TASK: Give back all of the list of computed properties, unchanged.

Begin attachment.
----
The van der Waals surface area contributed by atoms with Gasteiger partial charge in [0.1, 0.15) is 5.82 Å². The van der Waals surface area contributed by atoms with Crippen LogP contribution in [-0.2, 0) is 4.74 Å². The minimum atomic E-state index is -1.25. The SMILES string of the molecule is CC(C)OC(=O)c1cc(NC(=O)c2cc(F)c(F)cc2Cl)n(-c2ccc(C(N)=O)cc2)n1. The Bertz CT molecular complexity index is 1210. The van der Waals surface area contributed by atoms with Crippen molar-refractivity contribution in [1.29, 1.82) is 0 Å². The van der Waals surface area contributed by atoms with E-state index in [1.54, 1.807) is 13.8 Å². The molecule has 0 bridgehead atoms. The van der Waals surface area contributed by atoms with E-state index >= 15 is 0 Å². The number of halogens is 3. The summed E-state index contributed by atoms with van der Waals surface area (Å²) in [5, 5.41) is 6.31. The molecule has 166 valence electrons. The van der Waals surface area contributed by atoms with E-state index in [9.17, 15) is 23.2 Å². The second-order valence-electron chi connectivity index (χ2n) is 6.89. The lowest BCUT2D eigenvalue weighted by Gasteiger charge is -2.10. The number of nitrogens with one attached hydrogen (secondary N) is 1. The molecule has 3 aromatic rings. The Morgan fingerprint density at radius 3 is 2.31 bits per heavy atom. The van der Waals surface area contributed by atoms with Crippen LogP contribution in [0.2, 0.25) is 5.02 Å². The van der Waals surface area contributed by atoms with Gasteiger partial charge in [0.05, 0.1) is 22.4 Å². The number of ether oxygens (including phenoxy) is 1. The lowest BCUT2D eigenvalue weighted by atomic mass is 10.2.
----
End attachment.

The van der Waals surface area contributed by atoms with Gasteiger partial charge in [0.1, 0.15) is 5.82 Å². The van der Waals surface area contributed by atoms with Crippen LogP contribution in [-0.2, 0) is 4.74 Å². The minimum atomic E-state index is -1.25. The SMILES string of the molecule is CC(C)OC(=O)c1cc(NC(=O)c2cc(F)c(F)cc2Cl)n(-c2ccc(C(N)=O)cc2)n1. The Bertz CT molecular complexity index is 1210. The van der Waals surface area contributed by atoms with Crippen molar-refractivity contribution in [1.29, 1.82) is 0 Å². The van der Waals surface area contributed by atoms with E-state index in [1.54, 1.807) is 13.8 Å². The molecule has 0 bridgehead atoms. The van der Waals surface area contributed by atoms with E-state index >= 15 is 0 Å². The number of halogens is 3. The summed E-state index contributed by atoms with van der Waals surface area (Å²) in [5, 5.41) is 6.31. The molecule has 166 valence electrons. The van der Waals surface area contributed by atoms with E-state index in [9.17, 15) is 23.2 Å². The second-order valence-electron chi connectivity index (χ2n) is 6.89. The lowest BCUT2D eigenvalue weighted by Gasteiger charge is -2.10. The number of nitrogens with one attached hydrogen (secondary N) is 1. The molecule has 3 aromatic rings. The Morgan fingerprint density at radius 3 is 2.31 bits per heavy atom. The van der Waals surface area contributed by atoms with Crippen LogP contribution in [0.2, 0.25) is 5.02 Å². The van der Waals surface area contributed by atoms with Gasteiger partial charge in [0.05, 0.1) is 22.4 Å². The number of ether oxygens (including phenoxy) is 1. The lowest BCUT2D eigenvalue weighted by atomic mass is 10.2.